Q: I’ve learned a lot about English from listening to you on the radio, but I take exception to your criticism of teaching approximations in arithmetic. I worked as an engineer for more than 40 years, and I found approximations invaluable. Punching errors are common when using a calculator, so approximating the answer helps protect against doing exact calculations with the wrong data. Approximating requires a solid knowledge of arithmetic, and practicing it enhances that knowledge. I hope you reconsider your stand on this issue.
A: I agree that it’s extremely valuable to know how to make calculations based on approximations. For instance, mathematical errors are apologized for almost every day in the Corrections column of the New York Times, errors that could have been avoided if someone had stopped to make simple approximations.
A recent article in the Times, for example, referred to 100,000 gallons of heating oil instead of 100 million gallons. And another article referred to 2.5 billion in investment funds instead of 2.5 trillion. I could go on, but I’m sure that as a person interested in “numeracy,” you see this stuff too.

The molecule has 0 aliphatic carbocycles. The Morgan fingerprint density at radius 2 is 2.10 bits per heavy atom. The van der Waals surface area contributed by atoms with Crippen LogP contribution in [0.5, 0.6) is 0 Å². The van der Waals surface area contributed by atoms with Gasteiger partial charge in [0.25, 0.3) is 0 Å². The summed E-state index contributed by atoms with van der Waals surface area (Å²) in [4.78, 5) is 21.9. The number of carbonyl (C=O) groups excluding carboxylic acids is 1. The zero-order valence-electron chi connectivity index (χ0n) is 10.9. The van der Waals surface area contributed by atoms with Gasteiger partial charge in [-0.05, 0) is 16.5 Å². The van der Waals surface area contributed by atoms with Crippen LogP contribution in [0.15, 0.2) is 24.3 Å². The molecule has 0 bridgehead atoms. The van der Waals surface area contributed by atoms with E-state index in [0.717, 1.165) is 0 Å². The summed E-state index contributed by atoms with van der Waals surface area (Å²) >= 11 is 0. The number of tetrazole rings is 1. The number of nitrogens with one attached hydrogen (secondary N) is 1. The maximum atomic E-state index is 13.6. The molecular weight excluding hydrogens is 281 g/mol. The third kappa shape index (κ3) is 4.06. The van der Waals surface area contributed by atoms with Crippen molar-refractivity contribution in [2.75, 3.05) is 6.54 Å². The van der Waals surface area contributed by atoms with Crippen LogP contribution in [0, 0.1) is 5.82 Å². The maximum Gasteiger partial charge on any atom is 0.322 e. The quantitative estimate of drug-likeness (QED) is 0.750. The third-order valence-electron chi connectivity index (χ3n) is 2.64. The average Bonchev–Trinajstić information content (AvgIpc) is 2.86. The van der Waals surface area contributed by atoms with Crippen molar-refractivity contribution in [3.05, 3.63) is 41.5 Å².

Obviously, I’m not opposed to the kind of approximating that you’re talking about. But if this is what kids are being taught in the public schools, it isn’t getting through to them. I see little evidence that these students are achieving anywhere near the level of skill you describe.
For instance, this kind of thing happens to me all the time, and I’m sure it must happen to you, too, especially during the summer-job season: I purchase articles totaling $19.15 and hand the college-bound cashier a twenty and a quarter; he or she stares at the money in utter paralysis. At last I have to explain, “Give me back one dollar and a dime.”
It seems to me that in order to make the kinds of calculations you’re talking about, one has to begin with a rudimentary knowledge of addition, subtraction, multiplication, and division. But the multiplication tables are no longer part of the curriculum in many school districts. And neither is English grammar.
Buy Pat’s books at a local store or Amazon.com.